- I get a huge kick out of my 85-year-old mother-in-law who lives with us and who occasionally walks into my bedroom at inappropriate moments. (Maybe I should install locks?) She's got more of a social life than I do and is still driving in crazy Minnesota road conditions. And she loves Sudoku because "oh yah, it's good for yer brain."
- Jobs I have had in my life: nurse, bridal shop salesperson, claims examiner for a class action lawsuit, cell phone salesperson, personal attendant, graphic designer for business forms (before computers did this), and job coach for handicapped adults.
- I am on the board of a really cool ministry called Providence Ministries. You can read our blog here. Here's a post I wrote while visiting in October. I was working with a good friend of mine who's staying in Haiti for the year to volunteer her services as a pediatrician. Providence is a little ministry that's something like a foster home in Haiti and we do some education work too. What I love about it is that it's all Haitian-run on the Haiti side of things. No Americans in there mucking it up. (Not that there aren't some really great American missionaries...but there are a few out there mucking it up.)
- I have two Cocker Spaniels who make my life really interesting (one of them loves chewing on underwear) and I lost my old friend Feather this past summer. I thought her death would kill me but it turns out you really can survive the death of a dear pet.
I’m a counselor and a teacher and every once in a while I get really interested in weird things like how our brains work. A few weeks ago I was teaching a class on this topic and in the process of doing a little research I came across some pretty fascinating stuff. [Disclaimer: I am NOT an expert in brain function, so if you happen to know more than me and I say something silly, please forgive me.]In the area of feelings and thoughts we usually imagine that things work this way: 1) a situation “out there” messes with me 2) I think some thoughts about it and 3) I express feelings about it. But the truth is that most of the time we feel emotion and express it BEFORE we think thoughts about it. (Our higher thinking areas are kind of slow on the uptake.) As a matter of fact, sometimes the emotions we feel and the way we express them in our bodies CAUSE particular kinds of thoughts. It’s as though our bodies begin the process of telling our stories and our brains try to make sense of these signals with appropriate thoughts. That means that our bodies are telling our brains what to think!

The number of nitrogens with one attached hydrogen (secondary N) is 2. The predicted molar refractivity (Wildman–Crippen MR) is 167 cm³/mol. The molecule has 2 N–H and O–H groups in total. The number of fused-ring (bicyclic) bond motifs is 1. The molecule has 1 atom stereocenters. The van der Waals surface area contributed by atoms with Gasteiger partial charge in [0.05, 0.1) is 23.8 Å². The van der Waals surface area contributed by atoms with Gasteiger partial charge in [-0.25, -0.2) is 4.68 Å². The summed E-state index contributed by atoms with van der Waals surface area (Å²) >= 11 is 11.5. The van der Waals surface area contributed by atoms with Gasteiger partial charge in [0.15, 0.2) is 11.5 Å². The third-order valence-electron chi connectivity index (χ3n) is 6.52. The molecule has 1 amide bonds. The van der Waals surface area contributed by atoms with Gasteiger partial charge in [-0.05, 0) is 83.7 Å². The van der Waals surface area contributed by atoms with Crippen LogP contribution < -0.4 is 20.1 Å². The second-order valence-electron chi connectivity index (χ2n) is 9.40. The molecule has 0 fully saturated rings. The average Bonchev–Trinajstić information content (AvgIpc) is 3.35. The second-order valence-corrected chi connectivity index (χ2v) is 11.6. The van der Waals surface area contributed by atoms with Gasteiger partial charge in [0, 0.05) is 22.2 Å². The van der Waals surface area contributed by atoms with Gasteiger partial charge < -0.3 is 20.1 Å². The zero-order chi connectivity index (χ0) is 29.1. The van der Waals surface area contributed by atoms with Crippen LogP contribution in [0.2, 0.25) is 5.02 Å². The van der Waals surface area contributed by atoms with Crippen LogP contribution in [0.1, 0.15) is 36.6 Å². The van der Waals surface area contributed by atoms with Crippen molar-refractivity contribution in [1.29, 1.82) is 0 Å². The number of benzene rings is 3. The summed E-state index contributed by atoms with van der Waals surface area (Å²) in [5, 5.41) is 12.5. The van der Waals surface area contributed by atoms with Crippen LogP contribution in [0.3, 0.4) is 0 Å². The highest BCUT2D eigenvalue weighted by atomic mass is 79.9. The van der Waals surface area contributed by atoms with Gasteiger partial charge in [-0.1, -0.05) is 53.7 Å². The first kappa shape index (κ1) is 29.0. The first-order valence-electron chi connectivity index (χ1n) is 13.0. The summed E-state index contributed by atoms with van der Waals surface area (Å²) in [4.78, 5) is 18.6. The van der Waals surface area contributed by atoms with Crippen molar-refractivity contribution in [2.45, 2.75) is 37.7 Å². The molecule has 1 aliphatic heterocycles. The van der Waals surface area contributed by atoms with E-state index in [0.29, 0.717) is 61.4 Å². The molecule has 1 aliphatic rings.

That’s part one of the interesting stuff. Part two is that we have neurons in our brains that are dedicated to reading the body language of other people and mirroring it so that we feel what they feel. (mirror neurons) In other words, we’re built for empathy. We are designed to feel the feelings of others. And everything I’ve just been telling you about how our brains work happens on a mostly unconscious level. We do it automatically.Now the reason I’m telling you this is because it relates to the last thing I was talking about…the whole Scheherazade thing. It’s true that the stories we tell are powerful and able to create the world around us. But mostly our stories are not told with words. Words are not unimportant, but think about this…if there’s a contradiction between what someone says with words and what that person is saying with their body, what do you believe?
Last week I said something about only recently realizing I have a body. That’s more true than you can imagine. I remember moving through the world believing that I was just a pair of eyes (I think I was eight years old when this started). No speech, no substance, no sound. Looking back, I think this might have been one of the more brilliant adaptations in a world of broken glass. If you haven’t got a body, it can’t be touched in ways that are hurtful or confusing. I was everyone’s optical illusion.My adaptation did have its problems though. I have very few memories of my childhood. And the ones I have are of the events that shocked me out of my silent hiding place. Even now my memory is fairly thready. The other unfortunate “side effect” is that it’s very difficult even now to be present. I’ve developed a habit of non-existence. I’ve tried really hard to figure out and honor the little smoke signals my body sends me, but mostly I don’t notice them until they reach a fever pitch.